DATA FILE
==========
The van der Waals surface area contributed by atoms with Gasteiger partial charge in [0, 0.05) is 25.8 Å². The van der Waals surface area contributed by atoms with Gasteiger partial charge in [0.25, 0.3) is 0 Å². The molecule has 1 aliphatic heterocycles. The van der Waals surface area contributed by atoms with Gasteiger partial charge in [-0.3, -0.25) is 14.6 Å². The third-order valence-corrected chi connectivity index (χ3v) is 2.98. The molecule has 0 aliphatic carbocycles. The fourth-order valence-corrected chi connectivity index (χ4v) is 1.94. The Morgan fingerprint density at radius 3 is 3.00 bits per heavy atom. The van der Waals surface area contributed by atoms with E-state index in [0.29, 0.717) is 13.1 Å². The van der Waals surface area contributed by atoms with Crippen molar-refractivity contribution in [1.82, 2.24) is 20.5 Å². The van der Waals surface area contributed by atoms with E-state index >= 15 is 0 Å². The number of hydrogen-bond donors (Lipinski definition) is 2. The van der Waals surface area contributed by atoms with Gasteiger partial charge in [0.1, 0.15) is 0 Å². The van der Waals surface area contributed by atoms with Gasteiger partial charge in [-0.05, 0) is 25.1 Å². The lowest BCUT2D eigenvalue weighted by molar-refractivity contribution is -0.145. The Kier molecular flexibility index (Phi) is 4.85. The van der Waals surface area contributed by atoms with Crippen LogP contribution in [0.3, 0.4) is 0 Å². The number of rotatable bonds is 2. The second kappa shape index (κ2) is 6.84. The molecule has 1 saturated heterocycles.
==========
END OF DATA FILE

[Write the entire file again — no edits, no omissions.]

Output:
The van der Waals surface area contributed by atoms with Gasteiger partial charge in [0, 0.05) is 25.8 Å². The van der Waals surface area contributed by atoms with Gasteiger partial charge in [0.25, 0.3) is 0 Å². The molecule has 1 aliphatic heterocycles. The van der Waals surface area contributed by atoms with Gasteiger partial charge in [-0.3, -0.25) is 14.6 Å². The third-order valence-corrected chi connectivity index (χ3v) is 2.98. The molecule has 0 aliphatic carbocycles. The fourth-order valence-corrected chi connectivity index (χ4v) is 1.94. The Morgan fingerprint density at radius 3 is 3.00 bits per heavy atom. The van der Waals surface area contributed by atoms with E-state index in [0.29, 0.717) is 13.1 Å². The van der Waals surface area contributed by atoms with Crippen molar-refractivity contribution in [1.82, 2.24) is 20.5 Å². The van der Waals surface area contributed by atoms with E-state index >= 15 is 0 Å². The number of hydrogen-bond donors (Lipinski definition) is 2. The van der Waals surface area contributed by atoms with Gasteiger partial charge in [0.1, 0.15) is 0 Å². The van der Waals surface area contributed by atoms with Gasteiger partial charge in [-0.05, 0) is 25.1 Å². The lowest BCUT2D eigenvalue weighted by molar-refractivity contribution is -0.145. The Kier molecular flexibility index (Phi) is 4.85. The van der Waals surface area contributed by atoms with Crippen LogP contribution in [0.3, 0.4) is 0 Å². The number of rotatable bonds is 2. The second kappa shape index (κ2) is 6.84. The molecule has 1 saturated heterocycles.